San Antonio city staff propose reducing property taxes and increasing homestead exemptions for 2023 budget

The city manager’s staff presented its trial budget to city council on Wednesday and provided an update on the city’s finances.

SAN ANTONIO – San Antonio City Council was presented its trial budget for the 2022-2023 fiscal year on Wednesday, and city staff say they will be providing property tax relief to homeowners.

City staff is proposing to reduce the total tax rate from $ 0.55 to $ 0.54. The maintenance & operation tax rate will go down from $ 0.34 to $ 0.33 while the debt service tax rate remains the same.

During Wednesday’s presentation, San Antonio CFO Troy Elliott told council the trial budget can expand existing homestead exemptions for all homeowners and exemptions for seniors 65 or older and disabled citizens will expand.

The city staff is recommending an increase in the city’s .01% homestead exemption ($ 5,000 off the taxable value of a home) to 10%, increasing the over-65 exemption from $ 65,000 to $ 85,000, and increasing the disabled persons exemption from $ 12,500 to $ 85,000 .

The proposal got overwhelming approval from most city council members, but councilmember Phyllis Viagran.

“I do want to provide relief, but I want it to be sincere and true relief,” Viagran also said she was

This fiscal year, $ 72.4 million in property tax relief was provided under existing exemptions provided. The recommended exemptions and tax rate for the 2023 fiscal year would provide an estimated $ 93.8 million in relief.

How this breaks down by home depends on who you are. According to city staff, around 240,000 homeowners would benefit from the general homestead exemption increase.

City manager Erik Walsh says the city looked at 15 different scenarios in which they could stay under the cap for city property tax revenue set by the state under SB2.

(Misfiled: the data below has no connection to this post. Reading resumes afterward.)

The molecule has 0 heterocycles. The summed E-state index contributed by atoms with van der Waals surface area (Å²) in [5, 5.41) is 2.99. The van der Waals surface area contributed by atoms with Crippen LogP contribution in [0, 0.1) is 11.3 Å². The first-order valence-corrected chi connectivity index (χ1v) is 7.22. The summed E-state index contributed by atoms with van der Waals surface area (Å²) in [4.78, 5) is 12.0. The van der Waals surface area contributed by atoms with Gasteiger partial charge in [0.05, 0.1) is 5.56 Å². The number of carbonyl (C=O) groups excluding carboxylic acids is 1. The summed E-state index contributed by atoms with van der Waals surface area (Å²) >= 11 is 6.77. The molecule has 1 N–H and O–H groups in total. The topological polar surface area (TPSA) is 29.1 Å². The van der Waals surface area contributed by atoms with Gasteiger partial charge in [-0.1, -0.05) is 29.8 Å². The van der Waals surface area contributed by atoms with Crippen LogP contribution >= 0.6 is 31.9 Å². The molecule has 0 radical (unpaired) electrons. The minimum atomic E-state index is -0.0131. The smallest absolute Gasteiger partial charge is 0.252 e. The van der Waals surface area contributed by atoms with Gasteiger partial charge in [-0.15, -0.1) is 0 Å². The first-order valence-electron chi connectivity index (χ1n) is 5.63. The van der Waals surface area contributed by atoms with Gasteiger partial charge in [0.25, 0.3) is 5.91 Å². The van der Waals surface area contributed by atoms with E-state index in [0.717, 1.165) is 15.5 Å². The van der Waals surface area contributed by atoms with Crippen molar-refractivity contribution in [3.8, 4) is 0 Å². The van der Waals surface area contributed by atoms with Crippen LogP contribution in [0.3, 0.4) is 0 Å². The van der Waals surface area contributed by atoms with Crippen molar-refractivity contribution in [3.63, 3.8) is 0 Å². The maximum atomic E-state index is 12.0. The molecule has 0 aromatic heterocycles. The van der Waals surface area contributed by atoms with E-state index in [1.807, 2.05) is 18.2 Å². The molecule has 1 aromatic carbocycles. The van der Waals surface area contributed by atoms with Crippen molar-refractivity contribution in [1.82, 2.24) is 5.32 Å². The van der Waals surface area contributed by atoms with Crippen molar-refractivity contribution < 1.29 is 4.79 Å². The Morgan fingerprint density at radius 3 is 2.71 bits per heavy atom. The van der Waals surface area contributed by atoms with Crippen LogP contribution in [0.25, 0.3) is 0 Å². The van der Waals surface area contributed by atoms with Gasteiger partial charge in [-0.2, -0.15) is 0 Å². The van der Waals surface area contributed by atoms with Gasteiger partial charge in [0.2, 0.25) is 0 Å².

The deadline to adopt a new property tax exemption is June 30, so city staff will have to vote on the recommendations by that time.

The trial budget also includes $ 29 million in improvements requested by San Antonio city council during its April goal setting session.

Some of those improvements include adding 50 new police officers, 15 new firefighters, improving affordable housing, adding 11 positions for ACS adoption and clinic staff.

Councilmembers Jalen McKee-Rodriguez and Mario Bravo expressed concern over adding that many officers.

“I want to make sure we’re also looking at a holistic approach to reducing crime, we’ve focused a lot on handcuffs and jails and we haven’t seen success in that,” Councilman Bravo said.

Overall, city staff says their finances are in good shape and revenues are up for this year.

The city is reporting a record collection in sales tax, 21% compared to last year, and tourism is making a rebound as hotel room nights sold in March were 35% higher compared to March 2021, but still low compared to pre-pandemic numbers.

City staff say the overall feeling is San Antonio’s economy is positive, however they are forecasting energy prices, inflation, supply chain issues and interest rates as several risk factors.

For the 2023 year, the budget will reflect increases due to inflation, collective bargaining contract increases with police and firefighters, operating costs for bond projects and continuing programs such as the Edwards Aquifer Acquisition Program and the SA Forward plan developed by Metro Health.

City manager Erik Walsh says adjustments will be made based on feedback from city council and community members.

There will be 10 council district meetings and a survey that will be open from May 12 to June 30 on

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